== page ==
Two Horror Anthologies From 2004

From the Borderlands, edited by Elizabeth E. and Thomas F. Monteleone (Warner Books, 2004)
A Walk on the Darkside, edited by John Pelan (Roc, 2004)
I’m looking at these two books together because I read them at the same time, alternating stories to the point where the two volumes seemed almost interchangeable. That’s not meant as a slight to either book; rather, it’s an observation that they both offer up the same sort of material: a wide range of horror from some of the best names in the field.
A Walk on the Darkside is the third in the series edited by John Pelan, following Darkside (Roc, 1997) and The Darker Side (Roc, 2002). There’s nothing to suggest it’s nothing more than a general collection of horror stories with no unifying theme, and the result is a mixed bag ranging from forgettable to unnerving. There are a few stories which really stood out, however. Don Tumasonis tells a midnight tale of a deal with some rather dark forces, and the efforts a man goes through to get out of the pact in “Crossroads.” In “Jikininko” by Joseph Ezzo, another man discovers that his new wife has brought some deadly secrets from her native culture with her, and a misunderstanding may lead to something unimaginably horrific. In Paul Finch’s “God’s Fist,” an ex-cop is driven over the edge by the wickedness and injustice of the world, becoming a murderous vigilante with nothing to lose. “Whatever Happened To?” by d.g.k. goldberg is an all too possible story about a one-hit wonder whose post-fame life has spiraled into a bizarre oblivion while her neighbor perpetrates disgusting evils next door.
John Pelan’s own story, “Memories Are Made Of This” blurs the lines between reality and fantasy as hypnotic regression opens up (or maybe conjures up from nothing) repressed childhood memories for a man with a troubled past. Jeffrey Thomas’ “The Abandoned,” meanwhile, looks at the unholy life one woman leads in an all-too-real post-death Hell, where she struggles to hang on to what’s left of her sanity and humanity in a decidedly hostile environment. Brian Keene’s story, “‘The King’ In Yellow” invokes a similiar-named story from the Cthulhu Mythos, infusing it with some pop-culture tragedy and setting it in an out-of-the-way theatre. In the end, A Walk on the Darkside manages to offer up more than its fair share of satisfyingly disturbing stories, making for an enjoyable read.
From the Borderlands was originally published as Borderlands 5, and is also a non-themed anthology, containing a wide variety of horror, suspense, and dark fantasy stories, with the only real guideline being an admonition to stay away from the traditional horror icons. It too has a number of stories that manage to catch the attention. My personal favorite, the first story in the collection and the one that convinced me to keep reading, is Gary Braunbeck’s “Rami Temporalis.” In it, a man who just happens to have “that sort of face” is always being approached by complete strangers eager to tell him their stories. Indirectly helping them just by paying attention, he’s never quite understood just how important his gift is, until a mysterious stranger shows up with the answers, and an offer that could change everything. John R. Platt’s “All Hands” is a deliciously twisted, offbeat story where it’s entirely normal for hands to switch owners overnight, completely at random. You never know whose hands you’ll wear on any given day, and who knows the stories they could tell? Holly Newstein’s “Faith Will Make You Free” is an unusual tale of a couple of nice Jewish boys fighting for freedom and their country during World War Two. Toss in some mysticism and faith, and their lives take a strange turn as the war grinds on.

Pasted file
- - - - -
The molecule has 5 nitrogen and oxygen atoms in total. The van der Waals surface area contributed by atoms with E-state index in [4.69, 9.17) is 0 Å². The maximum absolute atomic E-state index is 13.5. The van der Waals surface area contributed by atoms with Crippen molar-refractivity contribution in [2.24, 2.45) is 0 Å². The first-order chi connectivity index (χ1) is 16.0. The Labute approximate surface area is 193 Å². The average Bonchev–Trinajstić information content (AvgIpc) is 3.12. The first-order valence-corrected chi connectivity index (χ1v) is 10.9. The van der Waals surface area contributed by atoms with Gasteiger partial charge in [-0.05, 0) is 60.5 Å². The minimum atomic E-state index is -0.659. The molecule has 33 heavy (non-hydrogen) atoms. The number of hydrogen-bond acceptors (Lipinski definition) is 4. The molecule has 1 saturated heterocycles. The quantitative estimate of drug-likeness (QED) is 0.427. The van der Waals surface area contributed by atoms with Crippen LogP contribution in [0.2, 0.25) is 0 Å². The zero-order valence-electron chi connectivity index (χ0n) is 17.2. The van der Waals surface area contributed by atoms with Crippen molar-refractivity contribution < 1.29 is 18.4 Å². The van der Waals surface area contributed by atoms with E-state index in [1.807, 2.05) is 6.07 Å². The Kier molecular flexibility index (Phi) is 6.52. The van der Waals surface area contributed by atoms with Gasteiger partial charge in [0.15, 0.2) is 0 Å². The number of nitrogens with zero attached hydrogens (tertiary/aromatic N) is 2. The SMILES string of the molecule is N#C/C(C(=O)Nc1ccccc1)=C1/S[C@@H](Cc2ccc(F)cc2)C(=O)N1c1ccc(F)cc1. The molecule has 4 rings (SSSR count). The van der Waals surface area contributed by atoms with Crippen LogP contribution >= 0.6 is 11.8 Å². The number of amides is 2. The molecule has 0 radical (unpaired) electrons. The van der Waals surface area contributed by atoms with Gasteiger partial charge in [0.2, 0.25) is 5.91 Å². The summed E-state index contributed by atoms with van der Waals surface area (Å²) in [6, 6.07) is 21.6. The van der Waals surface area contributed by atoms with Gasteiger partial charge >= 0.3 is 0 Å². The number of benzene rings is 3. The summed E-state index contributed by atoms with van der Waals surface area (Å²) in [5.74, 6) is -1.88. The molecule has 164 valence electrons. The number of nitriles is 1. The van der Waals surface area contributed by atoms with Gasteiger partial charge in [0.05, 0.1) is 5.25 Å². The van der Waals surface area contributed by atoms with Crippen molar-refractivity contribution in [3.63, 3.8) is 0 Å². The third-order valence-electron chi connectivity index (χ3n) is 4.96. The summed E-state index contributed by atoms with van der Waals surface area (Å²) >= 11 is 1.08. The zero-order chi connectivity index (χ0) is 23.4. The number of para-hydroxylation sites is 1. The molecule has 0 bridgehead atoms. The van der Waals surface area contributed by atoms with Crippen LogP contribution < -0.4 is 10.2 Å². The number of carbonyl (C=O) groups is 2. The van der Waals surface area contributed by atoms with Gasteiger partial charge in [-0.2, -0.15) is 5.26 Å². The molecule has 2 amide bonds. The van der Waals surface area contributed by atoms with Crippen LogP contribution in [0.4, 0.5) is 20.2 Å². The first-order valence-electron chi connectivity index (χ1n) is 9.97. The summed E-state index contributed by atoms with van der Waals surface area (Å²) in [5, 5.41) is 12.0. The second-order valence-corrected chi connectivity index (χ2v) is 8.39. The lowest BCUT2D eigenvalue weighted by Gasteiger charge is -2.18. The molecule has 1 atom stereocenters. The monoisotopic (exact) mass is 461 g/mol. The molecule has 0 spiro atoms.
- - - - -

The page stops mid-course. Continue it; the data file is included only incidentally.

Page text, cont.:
Adam Fusco’s “N0072-JK1″ defies casual description. On the surface, it starts off as an innocuous, if somewhat odd, scientific study, but as it progresses, it degenerates into true horror. “The Growth of Alan Ashley” by Bill Gauthier conjures up the spirit of Walter Mitty, examining the secret multiple lives of a man whose fantasies threaten to overwhelm his reality once and for all. Brian Freeman’s “Answering the Call” is the story of those people who stand between the living and the dead, ready to answer a phone call from beyond the grave. For an even stranger, more offbeat story, try “The Thing Too Hideous To Describe” by David Schow, in which the titular creature just tries to get along with its nearby human neighbors, people all too ready to form a lynch mob or break out the torches. And of course, we can’t overlook Stephen King’s “Stationary Bike,” in which a simple piece of exercise equipment becomes a gateway into a man’s past, present, future, and nightmares.
While both of these are good horror anthologies, From The Borderlands does seem to give just a little more shudder for the dollar, with a slightly higher overall quality of story and enjoyment. But both books are worthy collections, and go well together as a pair despite their separate origins.

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